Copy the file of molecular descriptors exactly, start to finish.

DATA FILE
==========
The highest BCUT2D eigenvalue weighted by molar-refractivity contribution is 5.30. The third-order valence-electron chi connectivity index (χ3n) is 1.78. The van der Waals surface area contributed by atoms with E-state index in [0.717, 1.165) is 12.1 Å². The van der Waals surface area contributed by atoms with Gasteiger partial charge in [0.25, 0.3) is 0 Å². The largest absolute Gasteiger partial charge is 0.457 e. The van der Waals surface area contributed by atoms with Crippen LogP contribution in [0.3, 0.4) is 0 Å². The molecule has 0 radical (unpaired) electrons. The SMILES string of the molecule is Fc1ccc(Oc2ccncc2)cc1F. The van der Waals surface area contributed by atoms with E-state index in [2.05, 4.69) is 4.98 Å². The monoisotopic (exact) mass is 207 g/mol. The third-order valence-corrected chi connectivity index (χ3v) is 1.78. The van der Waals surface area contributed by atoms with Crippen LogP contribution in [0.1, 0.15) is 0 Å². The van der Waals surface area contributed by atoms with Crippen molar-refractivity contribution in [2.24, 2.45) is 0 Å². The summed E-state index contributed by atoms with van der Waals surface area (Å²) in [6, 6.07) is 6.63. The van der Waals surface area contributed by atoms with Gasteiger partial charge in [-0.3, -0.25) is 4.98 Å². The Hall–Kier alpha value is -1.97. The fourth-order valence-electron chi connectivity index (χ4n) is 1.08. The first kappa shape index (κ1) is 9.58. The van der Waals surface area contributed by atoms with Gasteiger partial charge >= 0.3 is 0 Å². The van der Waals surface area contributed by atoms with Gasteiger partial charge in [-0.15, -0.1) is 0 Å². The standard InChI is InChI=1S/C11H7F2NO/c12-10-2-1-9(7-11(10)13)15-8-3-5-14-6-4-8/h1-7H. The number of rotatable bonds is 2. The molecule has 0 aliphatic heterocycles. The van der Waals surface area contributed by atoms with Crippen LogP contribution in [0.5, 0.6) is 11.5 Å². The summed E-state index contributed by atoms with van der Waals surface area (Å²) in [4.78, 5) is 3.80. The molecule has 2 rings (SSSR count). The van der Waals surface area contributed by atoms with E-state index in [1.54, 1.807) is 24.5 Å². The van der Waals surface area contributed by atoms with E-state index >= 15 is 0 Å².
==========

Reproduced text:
The highest BCUT2D eigenvalue weighted by molar-refractivity contribution is 5.30. The third-order valence-electron chi connectivity index (χ3n) is 1.78. The van der Waals surface area contributed by atoms with E-state index in [0.717, 1.165) is 12.1 Å². The van der Waals surface area contributed by atoms with Gasteiger partial charge in [0.25, 0.3) is 0 Å². The largest absolute Gasteiger partial charge is 0.457 e. The van der Waals surface area contributed by atoms with Crippen LogP contribution in [0.3, 0.4) is 0 Å². The molecule has 0 radical (unpaired) electrons. The SMILES string of the molecule is Fc1ccc(Oc2ccncc2)cc1F. The van der Waals surface area contributed by atoms with E-state index in [2.05, 4.69) is 4.98 Å². The monoisotopic (exact) mass is 207 g/mol. The third-order valence-corrected chi connectivity index (χ3v) is 1.78. The van der Waals surface area contributed by atoms with Crippen LogP contribution in [0.1, 0.15) is 0 Å². The van der Waals surface area contributed by atoms with Crippen molar-refractivity contribution in [2.24, 2.45) is 0 Å². The summed E-state index contributed by atoms with van der Waals surface area (Å²) in [6, 6.07) is 6.63. The van der Waals surface area contributed by atoms with Gasteiger partial charge in [-0.3, -0.25) is 4.98 Å². The Hall–Kier alpha value is -1.97. The fourth-order valence-electron chi connectivity index (χ4n) is 1.08. The first kappa shape index (κ1) is 9.58. The van der Waals surface area contributed by atoms with Gasteiger partial charge >= 0.3 is 0 Å². The van der Waals surface area contributed by atoms with Gasteiger partial charge in [-0.15, -0.1) is 0 Å². The standard InChI is InChI=1S/C11H7F2NO/c12-10-2-1-9(7-11(10)13)15-8-3-5-14-6-4-8/h1-7H. The number of rotatable bonds is 2. The molecule has 0 aliphatic heterocycles. The van der Waals surface area contributed by atoms with Crippen LogP contribution in [0.5, 0.6) is 11.5 Å². The summed E-state index contributed by atoms with van der Waals surface area (Å²) in [4.78, 5) is 3.80. The molecule has 2 rings (SSSR count). The van der Waals surface area contributed by atoms with E-state index in [1.54, 1.807) is 24.5 Å². The van der Waals surface area contributed by atoms with E-state index >= 15 is 0 Å².